Sep 24, 2011
I find it odd that many Q/A's say that "absolutely no" to spreading Hep B/C through food, but you can through a toothbrush. Seeing as they both go into your mouth, whatever issues both parties have in their mouths are the root cause. The toothbrush is just the transportation.
Why then would food and ot fork have no ability to transport this? If you are sharing food with someone that has it? In fact Barbara answer this precise scenario in the negative.
That is amazing to me as it makes no logical sense, yet it is being provided as an answer from a doctor.
Clearly if blood to blood is the method, how the blood travels makes no difference.
I wouldn't go around saying things like "Absolutely No". It's careless and ignorant.
If i have a cut in my mouth, and they have a cut in their mouth - why couldn't a fork or pasta transfer it?
The answer should be kept simple, explain the method of infection, and then list possible scenarios where that can take place.
Furthermore, the only way you would know that "Absolutely No" is accurate is for the medical community to have absolute vectoring of every single case of Hep. I would go so far as to say that very little cases have absolute vectoring.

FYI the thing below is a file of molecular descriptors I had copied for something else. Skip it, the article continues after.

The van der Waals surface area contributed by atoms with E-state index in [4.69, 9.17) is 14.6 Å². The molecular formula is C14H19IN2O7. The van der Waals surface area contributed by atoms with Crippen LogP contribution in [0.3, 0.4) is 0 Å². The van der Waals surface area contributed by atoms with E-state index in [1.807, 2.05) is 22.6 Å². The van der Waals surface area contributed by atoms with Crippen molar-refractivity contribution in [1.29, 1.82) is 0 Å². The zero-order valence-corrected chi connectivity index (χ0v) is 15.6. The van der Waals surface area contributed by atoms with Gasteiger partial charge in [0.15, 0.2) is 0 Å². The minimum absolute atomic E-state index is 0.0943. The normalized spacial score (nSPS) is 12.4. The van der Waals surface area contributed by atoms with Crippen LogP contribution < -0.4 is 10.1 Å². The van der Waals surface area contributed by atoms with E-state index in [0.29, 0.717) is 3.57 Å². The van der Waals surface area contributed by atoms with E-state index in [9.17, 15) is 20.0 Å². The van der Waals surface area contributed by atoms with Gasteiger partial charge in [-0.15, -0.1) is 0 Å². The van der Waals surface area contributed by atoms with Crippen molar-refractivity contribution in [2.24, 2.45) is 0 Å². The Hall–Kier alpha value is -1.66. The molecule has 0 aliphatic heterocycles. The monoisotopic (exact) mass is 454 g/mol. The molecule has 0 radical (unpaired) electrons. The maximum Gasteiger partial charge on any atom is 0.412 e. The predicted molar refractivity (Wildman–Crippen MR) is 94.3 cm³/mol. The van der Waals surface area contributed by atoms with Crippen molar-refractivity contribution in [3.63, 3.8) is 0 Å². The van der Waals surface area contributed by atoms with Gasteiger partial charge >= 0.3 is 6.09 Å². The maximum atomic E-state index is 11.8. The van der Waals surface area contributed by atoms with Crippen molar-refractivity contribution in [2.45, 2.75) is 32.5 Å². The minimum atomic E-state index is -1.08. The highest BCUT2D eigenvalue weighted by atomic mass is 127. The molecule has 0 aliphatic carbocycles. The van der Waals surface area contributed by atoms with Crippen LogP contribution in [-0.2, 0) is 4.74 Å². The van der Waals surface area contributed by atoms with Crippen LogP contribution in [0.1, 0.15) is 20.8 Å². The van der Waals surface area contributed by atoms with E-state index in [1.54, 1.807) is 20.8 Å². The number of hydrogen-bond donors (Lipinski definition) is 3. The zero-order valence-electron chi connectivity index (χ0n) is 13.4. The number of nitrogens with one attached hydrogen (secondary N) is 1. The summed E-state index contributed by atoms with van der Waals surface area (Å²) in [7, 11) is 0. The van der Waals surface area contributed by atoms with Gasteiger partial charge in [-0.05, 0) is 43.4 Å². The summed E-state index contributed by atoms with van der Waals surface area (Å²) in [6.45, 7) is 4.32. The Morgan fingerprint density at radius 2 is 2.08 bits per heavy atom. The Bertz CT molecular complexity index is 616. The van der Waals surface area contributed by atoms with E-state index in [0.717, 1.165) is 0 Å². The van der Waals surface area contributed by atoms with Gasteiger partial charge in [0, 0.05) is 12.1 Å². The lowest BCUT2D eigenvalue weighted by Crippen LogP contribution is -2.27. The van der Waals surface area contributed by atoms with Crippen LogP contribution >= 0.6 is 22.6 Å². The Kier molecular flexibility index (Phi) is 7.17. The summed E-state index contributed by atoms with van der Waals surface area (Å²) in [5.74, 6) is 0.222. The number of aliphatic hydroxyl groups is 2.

Act professionally. Be responsible.
| Response from Dr. McGovern
There are many epidemiologic studies that have evaluated the transmission of hepatitis B and hepatitis C. Through these studies we learn what is - and what is not - a risk factor for hepatitis B or hepatitis C transmission.
Based on these studies, sharing razors and toothbrushes with a hepatitis B or hepatitis C infected person is discouraged. This is related to the amount of blood that can be found on a razor or a toothbrush.
Testing people for hepatitis B or hepatitis C when there is no clear cut risk is a concern in and of itself. Regardless of the diagnostic test used - or the disease in question - when you test persons at low risk for a disease, you increase the risk of getting a FALSE POSITIVE test. This is a plain fact based on statistics. This leads to unnecessary further testing and unnecessary patient anxiety, which can be severe. Thus indiscriminate screening is unfair to patients. If hepatitis B or C was transmitted by sharing food utensils, most of the US population would be infected.
Thus, doctors need to be responsible and to screen appropriately based on medical evidence.
My advice is based on carefully done studies - it is not just my opinion. I have pasted the links below to the CDC websites that give information about transmission based on evidence-based medicine.
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